8 Steakhouse Etiquette Mistakes You May Be Making
Steakhouse etiquette is designed to create a formal-but-friendly experience, but all those rules can seem stuffy. Warm up the experience by learning some of the most common mistakes to avoid.
The $65 steak entree isn’t the only intimidating thing about upscale steakhouse restaurants; they can be stuffy and full of rules. Knowing how to follow steakhouse etiquette is important to make sure you don’t embarrass yourself or your dining companions. After all, you don’t want your etiquette mistakes to be what your waiter first notices about you!
Since most of us only go out to eat at these special-occasion restaurants once or twice a year, it’s hard to keep track of what you should and shouldn’t be doing when it comes to dining etiquette. We’re here to help! And don’t forget to watch out for these rude restaurant behaviors you shouldn’t do anywhere.
Dousing your steak with steak sauce
If the chef wants the steak to be slathered in sauce, it will come to the table that way. Otherwise, it is definitely a modern etiquette faux pas to dump A1 steak sauce on your meat—especially if you haven’t tasted it yet! If you’re a sauce-on-your-steak kind of person, ask the server about house-made sauces that will pair well with your particular steak. They probably have things like garlic butter, peppercorn sauce or chimichurri.
Cutting the steak all at once
Believe it or not, there is a correct way to cut steak, and it involves cutting one bite at a time. You should hold the knife in your right hand with your index finger extended down the back of the utensil. Then, holding the fork in your left hand, pin down the meat and cut a single bite in a zigzag motion. Finally, place the knife on the plate and transfer the fork to your right hand to take the bite. This is the basis of not just steakhouse etiquette, but good table etiquette in general!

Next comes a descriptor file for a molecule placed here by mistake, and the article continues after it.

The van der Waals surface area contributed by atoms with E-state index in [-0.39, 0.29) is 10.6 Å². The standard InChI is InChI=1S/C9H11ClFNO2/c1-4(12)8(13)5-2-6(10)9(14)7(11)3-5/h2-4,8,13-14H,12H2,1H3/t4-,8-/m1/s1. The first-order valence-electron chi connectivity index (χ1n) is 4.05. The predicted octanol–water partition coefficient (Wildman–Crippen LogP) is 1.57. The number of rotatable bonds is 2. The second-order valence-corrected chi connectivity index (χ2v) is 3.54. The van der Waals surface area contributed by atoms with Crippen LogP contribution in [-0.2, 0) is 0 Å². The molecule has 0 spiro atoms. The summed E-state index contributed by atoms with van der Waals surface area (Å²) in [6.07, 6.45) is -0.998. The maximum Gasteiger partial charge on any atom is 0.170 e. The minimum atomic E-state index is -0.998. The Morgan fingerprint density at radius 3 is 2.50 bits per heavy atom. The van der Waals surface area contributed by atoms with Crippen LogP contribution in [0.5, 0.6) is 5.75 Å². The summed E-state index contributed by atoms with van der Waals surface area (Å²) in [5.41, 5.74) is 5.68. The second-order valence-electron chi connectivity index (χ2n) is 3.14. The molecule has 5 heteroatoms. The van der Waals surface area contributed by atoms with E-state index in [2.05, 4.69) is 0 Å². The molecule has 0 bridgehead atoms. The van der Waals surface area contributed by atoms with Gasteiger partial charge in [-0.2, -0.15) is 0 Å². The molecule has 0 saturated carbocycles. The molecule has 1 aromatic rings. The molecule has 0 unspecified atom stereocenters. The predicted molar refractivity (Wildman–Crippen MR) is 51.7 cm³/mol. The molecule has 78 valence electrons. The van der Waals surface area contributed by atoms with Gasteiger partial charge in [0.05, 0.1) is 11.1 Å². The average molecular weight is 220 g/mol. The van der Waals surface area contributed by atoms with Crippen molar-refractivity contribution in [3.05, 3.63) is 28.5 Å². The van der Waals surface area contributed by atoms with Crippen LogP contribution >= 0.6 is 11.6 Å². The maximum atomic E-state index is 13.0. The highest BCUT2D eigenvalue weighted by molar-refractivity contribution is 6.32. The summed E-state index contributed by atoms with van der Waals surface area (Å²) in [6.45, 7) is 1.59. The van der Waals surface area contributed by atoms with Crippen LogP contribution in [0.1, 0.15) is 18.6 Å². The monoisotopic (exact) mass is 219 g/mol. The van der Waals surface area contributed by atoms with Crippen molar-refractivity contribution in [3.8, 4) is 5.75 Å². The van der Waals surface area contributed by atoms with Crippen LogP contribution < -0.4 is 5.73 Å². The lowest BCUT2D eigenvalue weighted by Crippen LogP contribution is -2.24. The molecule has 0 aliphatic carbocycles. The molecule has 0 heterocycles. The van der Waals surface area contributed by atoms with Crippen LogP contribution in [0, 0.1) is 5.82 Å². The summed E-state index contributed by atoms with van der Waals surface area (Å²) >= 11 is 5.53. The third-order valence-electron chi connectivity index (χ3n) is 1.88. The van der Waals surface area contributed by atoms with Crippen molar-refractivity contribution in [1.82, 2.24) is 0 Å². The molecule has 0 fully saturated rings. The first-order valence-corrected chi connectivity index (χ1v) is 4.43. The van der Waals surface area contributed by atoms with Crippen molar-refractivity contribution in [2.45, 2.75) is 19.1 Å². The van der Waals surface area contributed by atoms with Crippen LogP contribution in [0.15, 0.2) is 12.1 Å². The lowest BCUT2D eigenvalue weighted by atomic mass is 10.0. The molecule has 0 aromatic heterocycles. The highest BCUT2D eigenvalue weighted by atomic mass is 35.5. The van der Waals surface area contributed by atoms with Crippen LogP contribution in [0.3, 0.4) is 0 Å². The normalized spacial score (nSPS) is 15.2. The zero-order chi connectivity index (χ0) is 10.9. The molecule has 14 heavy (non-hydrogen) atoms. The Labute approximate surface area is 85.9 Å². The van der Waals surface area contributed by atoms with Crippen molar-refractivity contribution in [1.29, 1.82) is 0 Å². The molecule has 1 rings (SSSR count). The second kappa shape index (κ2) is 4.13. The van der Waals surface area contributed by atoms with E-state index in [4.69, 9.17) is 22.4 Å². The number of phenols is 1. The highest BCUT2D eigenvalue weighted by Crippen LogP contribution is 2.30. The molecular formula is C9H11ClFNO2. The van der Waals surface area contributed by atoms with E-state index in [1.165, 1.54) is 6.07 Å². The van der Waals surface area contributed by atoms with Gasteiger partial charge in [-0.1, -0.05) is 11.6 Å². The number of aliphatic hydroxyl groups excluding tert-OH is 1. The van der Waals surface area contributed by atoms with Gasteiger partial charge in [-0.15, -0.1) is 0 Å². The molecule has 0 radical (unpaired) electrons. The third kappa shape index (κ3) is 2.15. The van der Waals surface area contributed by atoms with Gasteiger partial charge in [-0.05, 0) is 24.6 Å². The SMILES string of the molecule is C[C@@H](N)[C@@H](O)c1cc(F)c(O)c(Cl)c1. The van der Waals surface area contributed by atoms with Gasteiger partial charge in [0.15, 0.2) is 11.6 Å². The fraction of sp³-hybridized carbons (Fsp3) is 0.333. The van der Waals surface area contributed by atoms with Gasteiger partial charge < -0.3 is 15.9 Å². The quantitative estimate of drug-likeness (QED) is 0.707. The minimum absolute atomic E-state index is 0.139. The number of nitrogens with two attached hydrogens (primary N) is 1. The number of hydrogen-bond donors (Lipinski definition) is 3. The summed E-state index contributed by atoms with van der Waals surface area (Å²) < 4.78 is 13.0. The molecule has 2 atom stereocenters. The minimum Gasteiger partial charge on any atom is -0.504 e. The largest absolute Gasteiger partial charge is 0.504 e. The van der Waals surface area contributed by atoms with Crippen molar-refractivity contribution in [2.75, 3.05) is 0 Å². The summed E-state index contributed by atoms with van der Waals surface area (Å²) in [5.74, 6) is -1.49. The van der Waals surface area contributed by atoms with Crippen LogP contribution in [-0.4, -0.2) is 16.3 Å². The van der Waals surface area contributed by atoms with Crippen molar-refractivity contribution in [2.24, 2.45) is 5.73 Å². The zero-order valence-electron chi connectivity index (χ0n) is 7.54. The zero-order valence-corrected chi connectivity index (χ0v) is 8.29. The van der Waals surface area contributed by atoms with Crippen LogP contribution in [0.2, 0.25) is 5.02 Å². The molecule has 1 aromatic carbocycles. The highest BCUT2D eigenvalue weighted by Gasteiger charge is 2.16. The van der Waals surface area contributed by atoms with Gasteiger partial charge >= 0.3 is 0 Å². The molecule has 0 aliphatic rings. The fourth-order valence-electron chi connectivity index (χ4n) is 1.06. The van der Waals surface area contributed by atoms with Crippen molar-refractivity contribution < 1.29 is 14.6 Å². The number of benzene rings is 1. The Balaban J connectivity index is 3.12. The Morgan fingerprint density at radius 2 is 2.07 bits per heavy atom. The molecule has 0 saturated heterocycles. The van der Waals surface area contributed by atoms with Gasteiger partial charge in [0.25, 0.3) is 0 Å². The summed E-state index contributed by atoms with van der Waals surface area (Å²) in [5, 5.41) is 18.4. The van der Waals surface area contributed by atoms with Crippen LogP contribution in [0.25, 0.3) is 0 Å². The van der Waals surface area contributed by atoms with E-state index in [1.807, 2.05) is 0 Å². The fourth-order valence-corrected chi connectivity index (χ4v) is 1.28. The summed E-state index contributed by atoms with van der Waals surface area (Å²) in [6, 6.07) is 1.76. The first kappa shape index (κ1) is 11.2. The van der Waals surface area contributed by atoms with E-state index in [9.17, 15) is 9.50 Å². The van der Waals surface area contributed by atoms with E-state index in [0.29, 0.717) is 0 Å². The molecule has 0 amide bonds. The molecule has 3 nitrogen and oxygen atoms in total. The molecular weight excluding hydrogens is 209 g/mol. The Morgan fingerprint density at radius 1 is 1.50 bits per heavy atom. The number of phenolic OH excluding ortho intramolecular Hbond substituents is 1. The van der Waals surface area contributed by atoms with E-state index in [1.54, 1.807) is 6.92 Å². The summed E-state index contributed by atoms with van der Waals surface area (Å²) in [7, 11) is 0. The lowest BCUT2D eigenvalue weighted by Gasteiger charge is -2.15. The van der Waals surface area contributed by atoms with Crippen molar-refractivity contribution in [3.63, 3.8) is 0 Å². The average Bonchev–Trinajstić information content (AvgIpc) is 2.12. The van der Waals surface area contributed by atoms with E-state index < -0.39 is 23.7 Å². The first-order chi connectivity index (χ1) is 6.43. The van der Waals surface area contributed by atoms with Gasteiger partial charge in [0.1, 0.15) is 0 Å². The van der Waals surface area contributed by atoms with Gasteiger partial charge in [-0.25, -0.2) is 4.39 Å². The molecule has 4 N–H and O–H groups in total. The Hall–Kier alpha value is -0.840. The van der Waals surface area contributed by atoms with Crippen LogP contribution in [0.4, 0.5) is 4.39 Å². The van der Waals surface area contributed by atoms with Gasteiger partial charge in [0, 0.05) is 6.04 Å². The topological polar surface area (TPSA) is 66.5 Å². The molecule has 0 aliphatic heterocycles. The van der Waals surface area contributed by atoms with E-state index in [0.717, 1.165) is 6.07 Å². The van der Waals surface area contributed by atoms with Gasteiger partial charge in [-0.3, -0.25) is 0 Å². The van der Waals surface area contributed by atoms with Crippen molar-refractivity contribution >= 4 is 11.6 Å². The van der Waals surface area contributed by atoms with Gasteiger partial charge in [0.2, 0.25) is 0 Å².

Eating every last bite
You might think a clean plate means you loved every bite, but according to steakhouse etiquette experts, it actually sends the wrong message. Leaving one bite of food on the plate shows that you were satisfied but not so hungry you licked the plate clean, which may indicate that you weren’t served enough food. Don’t forget to read up on these other polite habits servers dislike.
Putting your napkin on the table
When you excuse yourself, don’t plop the napkin directly on the table. Instead, loosely fold it and place it on your chair. The napkin shouldn’t ever be thrown onto your plate, even when you’re finished eating. It should be placed (again, loosely folded) to the left of the plate. At the end of the meal, here’s how to know how much to tip.
Chewing on the steak bone
This piece of steakhouse etiquette may seem obvious, but you should never gnaw on an animal bone at the table if you’re at a fancy restaurant. It might seem tempting if the meat is delicious, but it’s best to keep your fingers away from the food at all times. That’s what the fork and knife are for! Find out more impolite restaurant behaviors.
Spitting out chewy pieces into a napkin
No matter how fancy the steakhouse, you may find a gristly piece of steak in the mix. If you spit it into your napkin, you may forget it’s there, stand up and have the bite go rolling around the dining room! The best steakhouse etiquette is to discreetly take the piece out with your fingers and place it on the upper left corner of the plate. If you don’t like looking at it, you can ask the server for an extra napkin to remove the piece from sight. Watch out for these mistakes you make when cooking steak yourself.
Not following the dress code
Dining is an informal business in most parts of the country, but many high-end restaurants still have a dress code (especially in cities like New York, Chicago and New Orleans). No one wants to show up for their reservation and be told they can’t enter the dining room, so be sure to ask about the dressing etiquette rules before you arrive.
Ordering steak well done
You should order steak how you like it, so if that’s a well-done steak, then go for it. On the other hand, most steaks taste juicier and more flavorful if they’re cooked to medium-rare or medium. Strike up a conversation with the server and let them know why you prefer well-done meat. They may be able to suggest a menu option that will still taste great when cooked to well-done temperatures. If you have leftovers, this is how long cooked meat lasts in the fridge.